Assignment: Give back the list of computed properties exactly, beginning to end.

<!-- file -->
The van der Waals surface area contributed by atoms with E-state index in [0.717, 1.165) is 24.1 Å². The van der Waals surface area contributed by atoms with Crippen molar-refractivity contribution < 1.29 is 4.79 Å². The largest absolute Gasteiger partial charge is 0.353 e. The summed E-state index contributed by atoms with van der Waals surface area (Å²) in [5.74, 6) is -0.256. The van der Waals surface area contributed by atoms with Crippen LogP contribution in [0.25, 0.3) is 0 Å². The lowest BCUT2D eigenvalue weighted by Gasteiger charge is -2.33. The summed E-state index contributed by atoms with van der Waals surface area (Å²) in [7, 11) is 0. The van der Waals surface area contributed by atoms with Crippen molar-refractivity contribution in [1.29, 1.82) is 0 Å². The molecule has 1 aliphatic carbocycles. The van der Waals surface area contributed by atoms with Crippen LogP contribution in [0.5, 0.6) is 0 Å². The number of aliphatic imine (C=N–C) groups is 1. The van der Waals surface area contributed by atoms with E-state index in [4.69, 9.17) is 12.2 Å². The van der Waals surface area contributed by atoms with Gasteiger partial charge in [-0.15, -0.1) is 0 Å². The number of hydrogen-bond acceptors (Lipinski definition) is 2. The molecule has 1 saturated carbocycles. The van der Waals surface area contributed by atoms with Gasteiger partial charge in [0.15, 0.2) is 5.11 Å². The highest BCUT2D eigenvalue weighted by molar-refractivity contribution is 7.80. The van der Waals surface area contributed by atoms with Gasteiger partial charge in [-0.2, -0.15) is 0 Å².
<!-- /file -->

The van der Waals surface area contributed by atoms with E-state index in [0.717, 1.165) is 24.1 Å². The van der Waals surface area contributed by atoms with Crippen molar-refractivity contribution < 1.29 is 4.79 Å². The largest absolute Gasteiger partial charge is 0.353 e. The summed E-state index contributed by atoms with van der Waals surface area (Å²) in [5.74, 6) is -0.256. The van der Waals surface area contributed by atoms with Crippen LogP contribution in [0.25, 0.3) is 0 Å². The lowest BCUT2D eigenvalue weighted by Gasteiger charge is -2.33. The summed E-state index contributed by atoms with van der Waals surface area (Å²) in [7, 11) is 0. The van der Waals surface area contributed by atoms with Crippen molar-refractivity contribution in [1.29, 1.82) is 0 Å². The molecule has 1 aliphatic carbocycles. The van der Waals surface area contributed by atoms with Crippen LogP contribution in [0.5, 0.6) is 0 Å². The number of aliphatic imine (C=N–C) groups is 1. The van der Waals surface area contributed by atoms with E-state index in [4.69, 9.17) is 12.2 Å². The van der Waals surface area contributed by atoms with Gasteiger partial charge in [-0.15, -0.1) is 0 Å². The number of hydrogen-bond acceptors (Lipinski definition) is 2. The molecule has 1 saturated carbocycles. The van der Waals surface area contributed by atoms with Gasteiger partial charge in [0.15, 0.2) is 5.11 Å². The highest BCUT2D eigenvalue weighted by molar-refractivity contribution is 7.80. The van der Waals surface area contributed by atoms with Gasteiger partial charge in [-0.2, -0.15) is 0 Å².